James E. Tribble, A Vintage Vignette
James E. Tribble
A Vintage Vignette by John P. Rankin
July 30, 2007
Tucked away in the Tribble family folder in the Heritage Room of the Huntsville-Madison County Public Library is a DAR application worksheet compiled by Eva Landers Grantland. Mrs. Grantland lived in Louisville, Kentucky, at the time that she filed the papers showing her ancestry to James E. Tribble (who died in what is now Madison) via Elizabeth Jane Tribble (1874-1942) who was born here. Eva’s father was John Henry Landers (1872-1948), and he died in Decatur. Elizabeth Tribble Landers’ father was James E. Tribble (1848-1921), and her mother was Amanda Landers who died in 1883 in the Madison area. However, this “younger” James Tribble is not the focus of the story, for his great-grandfather had the same name, but the older James lived 1756-1840 and was a patriot of the American Revolutionary War who came to Madison and is buried here.
The senior James Tribble was born in Maryland. He was orphaned at an early age and lived in Virginia until 1785. From there, he moved to South Carolina, and from thence to the Madison area of Alabama in 1819. His wife was Ann Echols. James received a pension for his war services (he fought at the Battle Of Guilford Courthouse in North Carolina, among other activities), as did his wife after James’ death. Family papers indicate that James and Ann are both buried without headstones in the Gray Cemetery (behind the Balch Road Self Storage facility), which was known as the Providence Cumberland Presbyterian Church Cemetery in the 1800s. However, James’ obituary stated that he had been a Baptist for 46 years. It is possible that the church began as a Baptist church and changed to Presbyterian around 1831, when deed records first mention it.
James and Ann Tribble had seven children, six of whom were born in South Carolina, while the firstborn arrived in Virginia. According data compiled in 1994 by Violet Louise Young of Reynoldsburg, Ohio, their second child was Stephen Tribble (1786-1850). Her records show that he is buried in the old Providence Cemetery in Madison. As with his parents, there is no headstone there today for him. Stephen’s son John P. Tribble (born 1811) was the father of the James E. Tribble of 1848-1921, a grandfather of Mrs. Grantland. John P. Tribble married Elizabeth Moore Bailey in 1840. Family data says that both are buried in the Gray Cemetery. In fact, several years ago, I received a call from a lady in Texas who said that she had John’s tombstone and would like to return it. However, it never came back, to my knowledge. Still she did say that it belonged in the southwestern corner of the cemetery, as that was the “Tribble area”. John’s wife Elizabeth was a daughter of Madison area pioneer Henry Moore, and her first husband was Josiah Bailey, a brother of Hezekiah Bailey. Hezekiah married first to Martha Moore and second to Louisa Gooch. It is known from Madison County probate records that Hezekiah was a son of Moses Bailey, another Revolutionary War soldier buried here. Among the notable names found in Hezekiah’s probate records are James H. Pride, David Blackburn, Reuben W. Crutcher, William Moore, James Louis Landers and his wife Sarah Bailey, and James F. Bailey. James Bailey is thought to have been a first cousin of Hezekiah rather than his brother, and he was the subject of a Vintage Vignette published on May 23.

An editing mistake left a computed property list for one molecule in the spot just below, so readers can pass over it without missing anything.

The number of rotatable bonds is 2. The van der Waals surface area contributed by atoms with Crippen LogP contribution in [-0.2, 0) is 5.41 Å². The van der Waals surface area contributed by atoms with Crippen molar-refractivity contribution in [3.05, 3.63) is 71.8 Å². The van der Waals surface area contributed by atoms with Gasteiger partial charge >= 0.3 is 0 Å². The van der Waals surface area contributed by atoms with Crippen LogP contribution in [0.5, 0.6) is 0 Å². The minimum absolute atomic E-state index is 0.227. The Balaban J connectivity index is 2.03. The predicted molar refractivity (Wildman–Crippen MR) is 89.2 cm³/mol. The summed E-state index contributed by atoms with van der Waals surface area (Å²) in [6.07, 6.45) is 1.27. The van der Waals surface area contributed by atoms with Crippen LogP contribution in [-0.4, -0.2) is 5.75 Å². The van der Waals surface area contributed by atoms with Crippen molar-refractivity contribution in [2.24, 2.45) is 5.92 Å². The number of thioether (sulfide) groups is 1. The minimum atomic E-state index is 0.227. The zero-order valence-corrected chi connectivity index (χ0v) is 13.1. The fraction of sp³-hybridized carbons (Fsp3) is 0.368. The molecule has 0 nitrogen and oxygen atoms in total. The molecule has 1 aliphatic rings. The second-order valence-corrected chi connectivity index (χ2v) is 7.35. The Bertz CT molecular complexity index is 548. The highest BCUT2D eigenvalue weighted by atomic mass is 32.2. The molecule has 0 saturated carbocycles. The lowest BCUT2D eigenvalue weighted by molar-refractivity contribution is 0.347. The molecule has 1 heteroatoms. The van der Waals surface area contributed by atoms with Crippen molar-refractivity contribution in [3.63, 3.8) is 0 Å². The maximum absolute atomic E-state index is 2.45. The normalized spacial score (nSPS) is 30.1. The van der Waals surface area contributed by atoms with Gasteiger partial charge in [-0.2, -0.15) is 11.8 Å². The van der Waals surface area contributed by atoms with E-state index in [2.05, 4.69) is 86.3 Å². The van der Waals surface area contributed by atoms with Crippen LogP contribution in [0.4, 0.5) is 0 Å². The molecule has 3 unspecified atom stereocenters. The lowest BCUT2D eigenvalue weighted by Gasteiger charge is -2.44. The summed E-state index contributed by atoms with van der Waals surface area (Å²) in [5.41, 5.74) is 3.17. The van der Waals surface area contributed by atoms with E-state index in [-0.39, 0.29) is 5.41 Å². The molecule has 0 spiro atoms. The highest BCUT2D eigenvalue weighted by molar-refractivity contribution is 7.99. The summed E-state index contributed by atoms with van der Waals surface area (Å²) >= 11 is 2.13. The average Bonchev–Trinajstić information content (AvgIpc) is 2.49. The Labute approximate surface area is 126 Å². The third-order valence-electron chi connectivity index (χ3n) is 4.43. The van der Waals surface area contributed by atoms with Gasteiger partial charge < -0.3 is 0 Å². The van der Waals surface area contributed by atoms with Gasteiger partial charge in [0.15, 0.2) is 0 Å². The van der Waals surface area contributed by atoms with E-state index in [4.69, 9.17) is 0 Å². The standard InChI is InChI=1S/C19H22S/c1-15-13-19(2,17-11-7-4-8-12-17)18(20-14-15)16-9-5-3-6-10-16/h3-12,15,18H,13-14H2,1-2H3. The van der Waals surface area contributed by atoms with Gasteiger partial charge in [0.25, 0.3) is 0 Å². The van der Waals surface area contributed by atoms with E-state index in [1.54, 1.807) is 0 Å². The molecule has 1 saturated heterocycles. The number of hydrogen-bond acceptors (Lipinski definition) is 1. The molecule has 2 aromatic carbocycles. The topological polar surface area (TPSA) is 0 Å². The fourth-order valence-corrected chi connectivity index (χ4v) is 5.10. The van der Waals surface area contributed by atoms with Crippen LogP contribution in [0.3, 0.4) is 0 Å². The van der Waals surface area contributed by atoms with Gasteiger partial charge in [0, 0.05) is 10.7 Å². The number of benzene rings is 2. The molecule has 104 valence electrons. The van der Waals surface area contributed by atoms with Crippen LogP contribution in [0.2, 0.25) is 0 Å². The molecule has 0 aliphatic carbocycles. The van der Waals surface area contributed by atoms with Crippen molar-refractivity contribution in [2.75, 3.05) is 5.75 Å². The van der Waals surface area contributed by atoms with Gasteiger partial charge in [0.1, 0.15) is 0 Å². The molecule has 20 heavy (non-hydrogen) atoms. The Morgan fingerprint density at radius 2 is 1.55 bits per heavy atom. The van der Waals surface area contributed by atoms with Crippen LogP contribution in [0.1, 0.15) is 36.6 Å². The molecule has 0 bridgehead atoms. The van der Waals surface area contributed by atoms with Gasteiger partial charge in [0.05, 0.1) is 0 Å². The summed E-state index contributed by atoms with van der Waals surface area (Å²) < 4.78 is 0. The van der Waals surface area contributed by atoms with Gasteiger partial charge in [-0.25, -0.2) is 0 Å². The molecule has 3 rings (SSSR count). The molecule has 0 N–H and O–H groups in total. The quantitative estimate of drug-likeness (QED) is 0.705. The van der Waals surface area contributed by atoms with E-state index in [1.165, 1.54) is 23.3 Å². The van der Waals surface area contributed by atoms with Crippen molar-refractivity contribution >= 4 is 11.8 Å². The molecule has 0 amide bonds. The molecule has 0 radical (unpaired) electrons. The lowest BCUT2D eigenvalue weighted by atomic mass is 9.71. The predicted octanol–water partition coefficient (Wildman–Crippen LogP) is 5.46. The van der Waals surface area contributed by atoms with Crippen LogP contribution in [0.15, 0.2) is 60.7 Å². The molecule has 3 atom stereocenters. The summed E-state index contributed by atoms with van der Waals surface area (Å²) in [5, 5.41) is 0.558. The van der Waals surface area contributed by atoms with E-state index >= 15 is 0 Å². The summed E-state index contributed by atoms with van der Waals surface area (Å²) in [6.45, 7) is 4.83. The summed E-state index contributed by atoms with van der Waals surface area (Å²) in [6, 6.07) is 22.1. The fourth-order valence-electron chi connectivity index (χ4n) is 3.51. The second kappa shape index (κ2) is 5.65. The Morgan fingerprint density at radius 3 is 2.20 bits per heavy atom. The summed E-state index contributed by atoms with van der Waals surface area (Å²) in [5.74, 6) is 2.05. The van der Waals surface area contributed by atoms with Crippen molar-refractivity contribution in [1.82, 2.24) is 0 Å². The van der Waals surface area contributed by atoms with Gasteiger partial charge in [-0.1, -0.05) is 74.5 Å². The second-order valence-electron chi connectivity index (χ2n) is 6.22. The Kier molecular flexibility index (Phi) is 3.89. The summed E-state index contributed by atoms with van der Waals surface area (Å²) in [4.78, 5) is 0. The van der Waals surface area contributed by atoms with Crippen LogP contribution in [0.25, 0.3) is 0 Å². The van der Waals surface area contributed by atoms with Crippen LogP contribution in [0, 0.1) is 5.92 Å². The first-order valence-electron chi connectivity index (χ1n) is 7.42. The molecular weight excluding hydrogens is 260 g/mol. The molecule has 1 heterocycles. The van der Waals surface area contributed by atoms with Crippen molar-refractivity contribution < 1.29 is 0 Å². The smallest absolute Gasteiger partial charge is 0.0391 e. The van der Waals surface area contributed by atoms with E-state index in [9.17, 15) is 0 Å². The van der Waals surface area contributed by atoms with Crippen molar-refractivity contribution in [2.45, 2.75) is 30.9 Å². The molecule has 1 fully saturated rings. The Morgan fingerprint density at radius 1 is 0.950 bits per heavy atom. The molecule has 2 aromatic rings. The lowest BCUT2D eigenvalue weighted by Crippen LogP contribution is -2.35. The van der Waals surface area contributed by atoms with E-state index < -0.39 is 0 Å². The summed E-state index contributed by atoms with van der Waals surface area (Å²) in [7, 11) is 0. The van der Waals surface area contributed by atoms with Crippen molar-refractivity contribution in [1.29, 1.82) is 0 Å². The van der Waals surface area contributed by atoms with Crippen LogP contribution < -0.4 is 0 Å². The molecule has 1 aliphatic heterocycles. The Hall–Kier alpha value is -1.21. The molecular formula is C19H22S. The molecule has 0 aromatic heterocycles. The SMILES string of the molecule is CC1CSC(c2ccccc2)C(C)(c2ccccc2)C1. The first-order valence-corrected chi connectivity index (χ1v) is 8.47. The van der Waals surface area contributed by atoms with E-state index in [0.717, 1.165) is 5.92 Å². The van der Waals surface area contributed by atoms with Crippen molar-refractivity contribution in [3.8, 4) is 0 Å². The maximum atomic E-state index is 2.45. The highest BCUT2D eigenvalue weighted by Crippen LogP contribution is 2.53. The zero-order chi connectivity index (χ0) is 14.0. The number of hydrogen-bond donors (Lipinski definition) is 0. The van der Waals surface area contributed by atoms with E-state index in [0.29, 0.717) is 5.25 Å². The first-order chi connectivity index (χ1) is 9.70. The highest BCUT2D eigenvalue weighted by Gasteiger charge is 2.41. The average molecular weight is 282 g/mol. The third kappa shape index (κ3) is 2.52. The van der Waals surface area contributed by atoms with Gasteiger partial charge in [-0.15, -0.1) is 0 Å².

The senior James Tribble patented 80 acres of government land with James Gray in 1830. That land is where Bob Jones High School is located now. It was sold by James Tribble and his wife Ann Echols in 1839 to William Echols, father-in-law of Col. Egbert J. Jones. In 1833 John P. Tribble recorded 40 acres between today’s locations of Liberty Middle School and Columbia Elementary School, basically the site of Walden Preserve housing development. While the descendants of James Tribble in Madison are prominent in the history of the town, it should also be noted that the family has connections to highlights of American history. George Tribble (1715-1792) married Betty Clark in Virginia. She was a sister of George Rogers Clark and William Clark (and there was an early Clark family in Madison who was probably connected). George Rogers Clark was a famed military leader, whose victories during the American Revolution led to inclusion in the peace settlement of lands west of the Allegheny Mountains to the Mississippi River. His brother William co-commanded the famed Lewis & Clark Expedition that mapped out the northwest territories of the Louisiana Purchase. While the connection is not yet proven, George Tribble was the right age and place to possibly be a grandfather of our James E. Tribble.